Tremblay said he was happy with the flat 2 percent increase across the budget and the decrease in free cash from $170,000 to $140,000 to lower the tax rate.
St. John said he plans to continue to decrease the amount of free cash used to lower the tax rate in years to come.
"I want to reduce our dependence on free cash and use it for capital expenditures or emergencies rather than just offsetting the tax rate," he said. "I want to build us up to a position where we won't need it."
St. John said he would send the Finance Committee updated budgets but his preliminary calculations still show an increase in the tax rate of about 50 cents.
The town will hold budget and town meeting informational sessions May 23 and 30 at 7. The location of these meetings will be posted online.
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Cheshire Faces Tough Decision With Trailer Park Roads
By Jeff SnoonianiBerkshires Correspondent
Town officials have been concerned about the condition of the roads at Pine Valley for some time.
CHESHIRE, Mass. — The Board of Selectmen meeting was called to order Tuesday with five members for the first time in town history.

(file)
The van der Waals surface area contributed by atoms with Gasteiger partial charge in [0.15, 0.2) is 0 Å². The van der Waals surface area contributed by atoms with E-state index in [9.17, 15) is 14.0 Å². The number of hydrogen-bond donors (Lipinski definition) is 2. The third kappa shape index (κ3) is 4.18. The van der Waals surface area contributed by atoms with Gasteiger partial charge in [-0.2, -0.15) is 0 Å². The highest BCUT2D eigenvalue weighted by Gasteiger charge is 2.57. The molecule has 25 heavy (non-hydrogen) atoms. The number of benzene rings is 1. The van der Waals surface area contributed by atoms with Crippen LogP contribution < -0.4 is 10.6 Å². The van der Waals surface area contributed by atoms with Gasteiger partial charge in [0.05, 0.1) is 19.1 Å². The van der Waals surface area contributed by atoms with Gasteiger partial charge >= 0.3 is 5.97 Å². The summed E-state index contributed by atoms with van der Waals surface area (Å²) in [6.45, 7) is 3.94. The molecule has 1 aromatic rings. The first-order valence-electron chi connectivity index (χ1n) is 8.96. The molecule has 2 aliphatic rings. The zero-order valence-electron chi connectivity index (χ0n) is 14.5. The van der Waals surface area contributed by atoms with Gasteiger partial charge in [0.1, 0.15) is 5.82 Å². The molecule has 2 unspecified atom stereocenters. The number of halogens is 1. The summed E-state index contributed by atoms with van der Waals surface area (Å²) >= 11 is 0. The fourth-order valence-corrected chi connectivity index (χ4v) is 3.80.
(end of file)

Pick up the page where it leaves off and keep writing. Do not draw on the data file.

After a quick and warm welcome to both new board members, it was down to business.
The most pressing issue of the evening proved to be the rapidly deteriorating roads within Pine Valley Trailer Park. The trailer park is owned and operated as a private business and the town is not responsible for maintaining the roads but board members feel it's reached a point where emergency vehicles and residents well being are in jeopardy. The issue at hand is whether or not to spend public money on private roads.
"It seems like they just don't care," said Selectman Mark Biagini, regarding the management company's level of action to repair the private roads. Biagini, along with the rest of the board, all cited safety as being their No. 1 concern and the only reason they would consider using town funds to repair them.
The Board of Selectmen meeting was called to order Tuesday with five members for the first time in town history.
After a quick and warm welcome to both new board members, it was down to business. click for more
After brief discussion at its regular meeting Monday, the School Committee unanimously voted to hire the principal of Pittsfield's Crosby Elementary School as the district's new top administrator.
click for more
The full committee on Thursday interviewed superintendent candidates Aaron Dean, principal of Pittsfield's Crosby Elementary School, and Beth Choquette, principal of Northampton's Bridge Street School. Both have previously worked for Adams-Cheshire. click for more
The five candidates for the Board of Selectmen made their final pitches to dozens of residents at the Community Center Friday night.
The forum, hosted by Gene Gebarowski, gave the candidates five minutes each to address the crowd before breaking into informal question and answer sessions. The... click for more